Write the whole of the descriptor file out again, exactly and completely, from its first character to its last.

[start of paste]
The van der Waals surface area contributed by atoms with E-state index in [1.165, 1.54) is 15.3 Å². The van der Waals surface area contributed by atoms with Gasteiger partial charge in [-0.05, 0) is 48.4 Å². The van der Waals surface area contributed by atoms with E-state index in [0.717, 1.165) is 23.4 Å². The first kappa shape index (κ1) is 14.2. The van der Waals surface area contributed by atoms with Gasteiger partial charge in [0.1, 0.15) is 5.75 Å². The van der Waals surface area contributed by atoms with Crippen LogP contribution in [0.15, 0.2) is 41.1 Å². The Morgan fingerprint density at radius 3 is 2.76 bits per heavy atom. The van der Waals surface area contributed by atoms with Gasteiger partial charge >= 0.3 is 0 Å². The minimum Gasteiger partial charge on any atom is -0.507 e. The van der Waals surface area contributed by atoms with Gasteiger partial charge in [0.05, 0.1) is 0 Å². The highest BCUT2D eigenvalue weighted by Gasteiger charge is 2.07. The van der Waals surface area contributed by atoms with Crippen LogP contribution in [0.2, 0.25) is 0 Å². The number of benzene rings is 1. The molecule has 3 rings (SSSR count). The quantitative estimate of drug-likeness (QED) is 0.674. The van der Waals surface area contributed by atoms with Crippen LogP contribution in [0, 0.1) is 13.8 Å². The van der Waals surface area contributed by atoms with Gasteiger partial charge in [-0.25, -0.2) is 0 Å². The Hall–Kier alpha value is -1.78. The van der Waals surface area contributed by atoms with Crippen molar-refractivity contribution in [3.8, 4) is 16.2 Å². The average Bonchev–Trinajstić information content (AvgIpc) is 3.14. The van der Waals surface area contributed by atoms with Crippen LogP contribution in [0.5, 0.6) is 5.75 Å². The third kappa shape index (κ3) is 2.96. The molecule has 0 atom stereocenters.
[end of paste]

The van der Waals surface area contributed by atoms with E-state index in [1.165, 1.54) is 15.3 Å². The van der Waals surface area contributed by atoms with Gasteiger partial charge in [-0.05, 0) is 48.4 Å². The van der Waals surface area contributed by atoms with E-state index in [0.717, 1.165) is 23.4 Å². The first kappa shape index (κ1) is 14.2. The van der Waals surface area contributed by atoms with Gasteiger partial charge in [0.1, 0.15) is 5.75 Å². The van der Waals surface area contributed by atoms with Crippen LogP contribution in [0.15, 0.2) is 41.1 Å². The Morgan fingerprint density at radius 3 is 2.76 bits per heavy atom. The van der Waals surface area contributed by atoms with Gasteiger partial charge >= 0.3 is 0 Å². The minimum Gasteiger partial charge on any atom is -0.507 e. The van der Waals surface area contributed by atoms with Gasteiger partial charge in [0.05, 0.1) is 0 Å². The highest BCUT2D eigenvalue weighted by Gasteiger charge is 2.07. The van der Waals surface area contributed by atoms with Crippen LogP contribution in [0.2, 0.25) is 0 Å². The number of benzene rings is 1. The molecule has 3 rings (SSSR count). The quantitative estimate of drug-likeness (QED) is 0.674. The van der Waals surface area contributed by atoms with Crippen LogP contribution in [0, 0.1) is 13.8 Å². The van der Waals surface area contributed by atoms with Gasteiger partial charge in [-0.25, -0.2) is 0 Å². The Hall–Kier alpha value is -1.78. The van der Waals surface area contributed by atoms with Crippen molar-refractivity contribution in [3.8, 4) is 16.2 Å². The average Bonchev–Trinajstić information content (AvgIpc) is 3.14. The van der Waals surface area contributed by atoms with Crippen LogP contribution in [0.5, 0.6) is 5.75 Å². The third kappa shape index (κ3) is 2.96. The molecule has 0 atom stereocenters.